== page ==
sudo localectl set-locale LANG=en_US.utf-8
Remember to log out and back in for the locale settings to take effect.

Next up, install and start the Open VM Tools (skip this if not running under VMware):
sudo yum -y install open-vm-tools
sudo systemctl enable vmtoolsd
sudo systemctl start vmtoolsd

Before we install the Xilinx Vivado suite, we will need to install a few dependencies and tools:
sudo yum -y update
sudo yum -y groupinstall 'Development Tools'
sudo yum -y groupinstall 'X Window System'
sudo yum -y groupinstall Fonts
sudo yum -y install glibc.i686 libstdc++.i686 fontconfig.i686 libXext.i686 libXrender.i686 glib2.i686 libpng12.i686 libSM.i686
sudo yum -y install evince wget ncurses-devel bc screen
sudo reboot

The *.i686 packages are needed by the Xilinx Vivado Documentation Navigator, which for some reason is still shipped as a 32 bit binary. Evince is a PDF viewer, which we will be using from within the Documentation Navigator.

Download the Vivado HLx Web Install Client for Linux and install it using the following commands:
sudo mkdir /opt/Xilinx
sudo chown $USER:$USER /opt/Xilinx
chmod +x Xilinx_Vivado_SDK_2015.4_1118_2_Lin64.bin

If you get an error about no X11 DISPLAY variable being set, make sure you’re logged on to the CentOS host using ssh -Y .... The -Y option will enable trusted X11 display forwarding.

Make sure to enable installation of the Software Development Kit, as this will be needed later on. You propably already aquired a license for Xilinx Vivado using the voucher included with the Arty, so you can skip acquiring a licence during the installation.


The Xilinx Platform Cable USB Driver/Digilent JTAG Driver are a separate install requiring root access. Install them using the following command:
cd /opt/Xilinx/Vivado/2015.4/data/xicom/cable_drivers/lin64/install_script/install_drivers
sudo ./install_drivers

We also need to make sure that our user account has access to the USB JTAG and serial port devices exposed by the Arty. These will be owned by the dialout group, so add our user to that group:
sudo usermod -G wheel,dialout $USER

To be able to launch the various Xilinx Vivado tools, we also need to set up our shell accordingly.
echo 'source /opt/Xilinx/Vivado/2015.4/' >> ~/.bashrc
source /opt/Xilinx/Vivado/2015.4/

Finally, install the license for Xilinx Vivado obtained by using the voucher included with the Arty:
mkdir -p ~/.Xilinx
mv Xilinx.lic ~/.Xilinx/Xilinx.lic

Finally, launch docnav, open the Settings Dialog and change the PDF Viewer Path to evince.


This concludes the first part of this blog series. The next part will describe how to do the basic, Linux-ready hardware design.

Cheap RepRap Cable Guide

I’ve come up with a cheap and easy cable guide hack for use with RepRap 3D printers. The trick is to wrap the electrical wires in sleeving along with a piece of piano wire. I’ve used 0.8 mm piano wire, but anything between 0.5 mm and 1 mm will likely work fine.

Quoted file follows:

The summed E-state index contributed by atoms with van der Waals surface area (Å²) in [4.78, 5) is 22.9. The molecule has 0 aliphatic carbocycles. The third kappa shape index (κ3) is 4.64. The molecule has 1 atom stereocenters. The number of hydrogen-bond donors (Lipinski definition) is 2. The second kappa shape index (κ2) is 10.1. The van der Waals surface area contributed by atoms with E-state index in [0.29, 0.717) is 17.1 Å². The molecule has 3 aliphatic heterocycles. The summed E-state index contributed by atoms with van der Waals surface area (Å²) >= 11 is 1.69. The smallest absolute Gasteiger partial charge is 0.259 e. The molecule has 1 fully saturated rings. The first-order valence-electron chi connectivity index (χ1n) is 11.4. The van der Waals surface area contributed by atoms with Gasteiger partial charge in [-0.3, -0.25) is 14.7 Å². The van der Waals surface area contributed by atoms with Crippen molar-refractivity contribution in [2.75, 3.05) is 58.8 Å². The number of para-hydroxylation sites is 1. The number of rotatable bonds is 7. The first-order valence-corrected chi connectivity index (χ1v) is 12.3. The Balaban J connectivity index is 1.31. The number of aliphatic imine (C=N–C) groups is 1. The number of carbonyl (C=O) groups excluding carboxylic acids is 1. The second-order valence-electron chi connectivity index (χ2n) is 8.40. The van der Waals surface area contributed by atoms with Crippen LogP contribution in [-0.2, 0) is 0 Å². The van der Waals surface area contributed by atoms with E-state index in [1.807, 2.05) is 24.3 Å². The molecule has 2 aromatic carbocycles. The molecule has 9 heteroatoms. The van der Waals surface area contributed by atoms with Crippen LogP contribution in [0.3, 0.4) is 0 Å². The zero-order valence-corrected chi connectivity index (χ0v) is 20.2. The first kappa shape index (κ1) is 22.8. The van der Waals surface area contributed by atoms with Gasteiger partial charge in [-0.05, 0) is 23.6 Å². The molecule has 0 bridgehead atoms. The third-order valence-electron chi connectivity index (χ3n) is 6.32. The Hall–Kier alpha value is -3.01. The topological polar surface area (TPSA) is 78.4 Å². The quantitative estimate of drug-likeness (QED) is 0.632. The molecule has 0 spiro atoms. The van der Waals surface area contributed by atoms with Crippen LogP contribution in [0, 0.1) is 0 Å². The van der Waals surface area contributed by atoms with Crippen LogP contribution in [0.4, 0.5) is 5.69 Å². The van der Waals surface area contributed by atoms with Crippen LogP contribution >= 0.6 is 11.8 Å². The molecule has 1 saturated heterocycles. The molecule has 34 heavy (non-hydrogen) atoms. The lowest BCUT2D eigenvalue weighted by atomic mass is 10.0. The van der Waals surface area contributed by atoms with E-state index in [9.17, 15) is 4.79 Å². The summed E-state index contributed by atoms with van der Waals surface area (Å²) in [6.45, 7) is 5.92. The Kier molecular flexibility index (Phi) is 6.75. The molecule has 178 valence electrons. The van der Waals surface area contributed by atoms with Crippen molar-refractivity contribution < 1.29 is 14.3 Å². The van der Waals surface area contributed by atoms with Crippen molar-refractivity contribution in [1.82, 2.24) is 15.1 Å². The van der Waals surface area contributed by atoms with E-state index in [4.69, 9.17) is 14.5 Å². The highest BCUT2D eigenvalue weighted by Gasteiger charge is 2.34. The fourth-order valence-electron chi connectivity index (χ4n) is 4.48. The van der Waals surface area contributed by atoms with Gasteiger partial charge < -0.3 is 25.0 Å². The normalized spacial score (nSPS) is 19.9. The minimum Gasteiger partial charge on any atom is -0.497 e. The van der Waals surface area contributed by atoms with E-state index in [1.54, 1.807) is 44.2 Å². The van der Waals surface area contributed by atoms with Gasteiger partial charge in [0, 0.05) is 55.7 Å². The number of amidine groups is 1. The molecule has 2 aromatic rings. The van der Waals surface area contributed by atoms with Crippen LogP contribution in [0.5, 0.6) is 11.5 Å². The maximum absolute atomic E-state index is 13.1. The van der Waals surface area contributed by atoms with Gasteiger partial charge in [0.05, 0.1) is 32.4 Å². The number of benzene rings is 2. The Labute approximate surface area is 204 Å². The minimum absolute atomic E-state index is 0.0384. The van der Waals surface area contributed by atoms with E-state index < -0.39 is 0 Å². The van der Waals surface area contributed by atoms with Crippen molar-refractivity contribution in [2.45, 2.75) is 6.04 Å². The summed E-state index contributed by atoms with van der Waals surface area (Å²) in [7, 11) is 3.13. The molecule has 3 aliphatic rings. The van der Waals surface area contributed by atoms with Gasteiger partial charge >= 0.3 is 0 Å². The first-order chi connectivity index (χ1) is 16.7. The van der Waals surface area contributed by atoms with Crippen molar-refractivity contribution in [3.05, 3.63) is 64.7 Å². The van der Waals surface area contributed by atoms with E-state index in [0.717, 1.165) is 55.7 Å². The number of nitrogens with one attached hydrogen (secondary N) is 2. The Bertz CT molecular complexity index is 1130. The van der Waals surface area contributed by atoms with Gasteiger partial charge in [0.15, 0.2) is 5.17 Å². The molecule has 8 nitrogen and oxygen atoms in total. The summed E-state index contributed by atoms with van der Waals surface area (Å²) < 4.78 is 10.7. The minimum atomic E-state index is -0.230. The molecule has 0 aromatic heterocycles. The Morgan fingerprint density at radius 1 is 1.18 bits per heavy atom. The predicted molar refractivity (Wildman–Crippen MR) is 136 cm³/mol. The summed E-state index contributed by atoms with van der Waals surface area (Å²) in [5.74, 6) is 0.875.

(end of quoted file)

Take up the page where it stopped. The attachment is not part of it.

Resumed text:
The photo below shows a close-up of the wrapped electrical wires and piano wire powering the heated bed of my RepRap Prusa Mendel i2.

As you can see in the following photo, the piano wire keeps the cable arranged in a nice arc at all times, thus making sure it will never touch the heated bed or get in the way of its movement.

The top end of the cable harness is secured to the threaded rod using cable ties. The end near the heated bed is secured using a self adhesive cable tie mount as shown below.

RepRap Thermal Imaging

Ever since I wired up the heated build plate and extruder hot end to my RepRap, I’ve wanted to verify the thermal temperatures and heat distribution. For starters, I have used a cheap infrared thermometer, which is fine for verifying the temperatures, but not very well suited for verifying heat distribution.

Last week, I got my hands on a Fluke Ti25 Thermal Imager – perfect for getting a good look at the heat distribution!

My heat bed is a sandwich with Josef Prusa’s PCB heat bed on the bottom and a 4 mm glass plate covered in kapton on the top. My thermistor for sensing the temperature of the heat bed is taped to the bottom side of the PCB. As shown by the image below, the glass plate does a good job of evening out the heat from the PCB.

Prusa PCB Heat Bed

However, I was surprised to see how much the temperature of the kapton-covered glass surface lacks behind the temperature on the bottom side of the PCB (which, incidentally, is where my thermistor is placed). On the image above, the top is 85.8 C while the heat reflection by the bottom alu plate reads 92.8 C – nearly the same temperature sensed by my thermistor at that time. The top glass surface catches up to the bottom temperure eventually, but it takes as long as 5 minutes for it to become stable. This explains why some of my prints have had a hard time sticking to the heated build plate – it simply wasn’t warm enough, when I started the print.

J-Head MkII Nozzle

The image above is of my extruders hot end, a 0.5 mm J-head MkII (or should that be 0.4572 mm?). Again, I was quite surprised by the thermal imaging – the heater resistor goes as high as 302.3 C when heating the nozzle to 200 C! That’s quite a lot more than I would have expected – good thing I’ve used cement that can withstand 1100 C for gluing in the thermistor and resistor.


Finally, the image above is of my RAMPS 1.4, which has small EnzoTech MOS-C1 heatsinks mounted on all the Allegro A4988 stepper drivers. Notice how cool the heatsinks are – and notice how hot the PCB gets. Good thing those heatsinks were cheap…

My RepRap Prusa – Iteration 2

In August last year, I was swept away by the idea of the Open Source/Open Hardware Replicating Rapid Prototyper, or RepRap for short. The RepRap project is a community effort to create a 3D printer capable of self-replication.